Adrenocorticotropin Responses Following Administration of Ethanol and Ovine Corticotropin‐Releasing Hormone in the Sons of Alcoholics and Control Subjects

Claire Waltman, M. E. McCaul, Gary S. Wand

Research output: Contribution to journalArticle

Abstract

Alcoholism is a familial disorder with both genetic and environmental determinants. The sons of alcoholic fathers have been documented to have alterations in several neuroendocrine measures. We investigated the ACTH/cortisol response to ovine corticotropin‐releasing hormone (oCRH) and ethanol in men with and without a family history of alcoholism. Men were defined as family history positive (FHP) (n= 7) if their father was alcoholic; as family history negative (FHN) (n= 16), if their father was nonalcoholic. Ethanol (0.75 g/kg) or placebo was ingested over 15 min, 1 μg/kg oCRH was administered, and plasma ACTH/cortisol levels were determined at –20, 0, 15, 30, 60, and 90 min after oCRH. Following placebo, FHP men had lower peak ACTH response to oCRH than did FHN men (12 ± 2 vs 20 ± 2 pmol/liter, P= 0.04). In FHN men, plasma ACTH response to oCRH was blunted during the ethanol session compared to the placebo session (13 ± 1 vs 20 ± 2 pmol/liter; P= 0.006). In contrast, FHP men had similar ACTH responses to oCRH during ethanol and placebo sessions. Cortisol responses to oCRH were similar in both groups during both sessions. In summary, FHP and FHN nonalcoholic men had different plasma ACTH responses following the administration of oCRH.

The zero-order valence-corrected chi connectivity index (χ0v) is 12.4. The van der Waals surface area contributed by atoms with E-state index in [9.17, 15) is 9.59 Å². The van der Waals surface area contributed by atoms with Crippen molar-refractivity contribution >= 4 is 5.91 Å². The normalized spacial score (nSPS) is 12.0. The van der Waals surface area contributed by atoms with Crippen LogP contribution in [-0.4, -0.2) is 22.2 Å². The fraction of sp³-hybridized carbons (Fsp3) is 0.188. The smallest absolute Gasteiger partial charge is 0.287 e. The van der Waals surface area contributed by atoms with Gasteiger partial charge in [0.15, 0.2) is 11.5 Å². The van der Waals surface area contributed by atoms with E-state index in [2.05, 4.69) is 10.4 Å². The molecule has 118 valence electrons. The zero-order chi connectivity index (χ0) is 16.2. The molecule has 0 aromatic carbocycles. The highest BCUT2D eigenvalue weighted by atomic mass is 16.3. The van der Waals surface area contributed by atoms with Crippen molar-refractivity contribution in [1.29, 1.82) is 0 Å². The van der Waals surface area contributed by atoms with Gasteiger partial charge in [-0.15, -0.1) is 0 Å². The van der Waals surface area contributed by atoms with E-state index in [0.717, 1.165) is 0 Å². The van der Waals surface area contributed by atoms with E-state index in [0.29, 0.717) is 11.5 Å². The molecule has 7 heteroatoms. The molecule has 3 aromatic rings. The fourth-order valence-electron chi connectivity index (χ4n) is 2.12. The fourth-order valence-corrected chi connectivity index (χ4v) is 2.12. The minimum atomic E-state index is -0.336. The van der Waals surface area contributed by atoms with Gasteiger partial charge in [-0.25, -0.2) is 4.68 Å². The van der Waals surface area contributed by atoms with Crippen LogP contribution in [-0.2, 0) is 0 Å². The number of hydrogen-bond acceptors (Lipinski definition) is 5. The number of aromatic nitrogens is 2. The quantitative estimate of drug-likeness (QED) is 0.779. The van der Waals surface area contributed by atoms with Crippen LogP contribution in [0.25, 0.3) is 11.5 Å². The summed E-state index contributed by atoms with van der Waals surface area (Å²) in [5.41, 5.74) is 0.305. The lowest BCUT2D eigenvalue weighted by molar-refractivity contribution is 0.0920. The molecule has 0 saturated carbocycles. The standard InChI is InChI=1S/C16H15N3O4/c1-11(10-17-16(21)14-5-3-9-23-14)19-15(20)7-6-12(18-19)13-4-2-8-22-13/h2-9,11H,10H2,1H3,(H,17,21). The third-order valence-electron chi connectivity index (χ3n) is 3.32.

Original languageEnglish (US)
Pages (from-to)826-830
Number of pages5
JournalAlcoholism: Clinical and Experimental Research
Volume18
Issue number4
DOIs
StatePublished - Aug 1994

Keywords

  • Adrenocorticotropin
  • Corticotropin‐Releasing Hormone
  • Family History of Alcoholism

ASJC Scopus subject areas

  • Medicine (miscellaneous)
  • Toxicology
  • Psychiatry and Mental health

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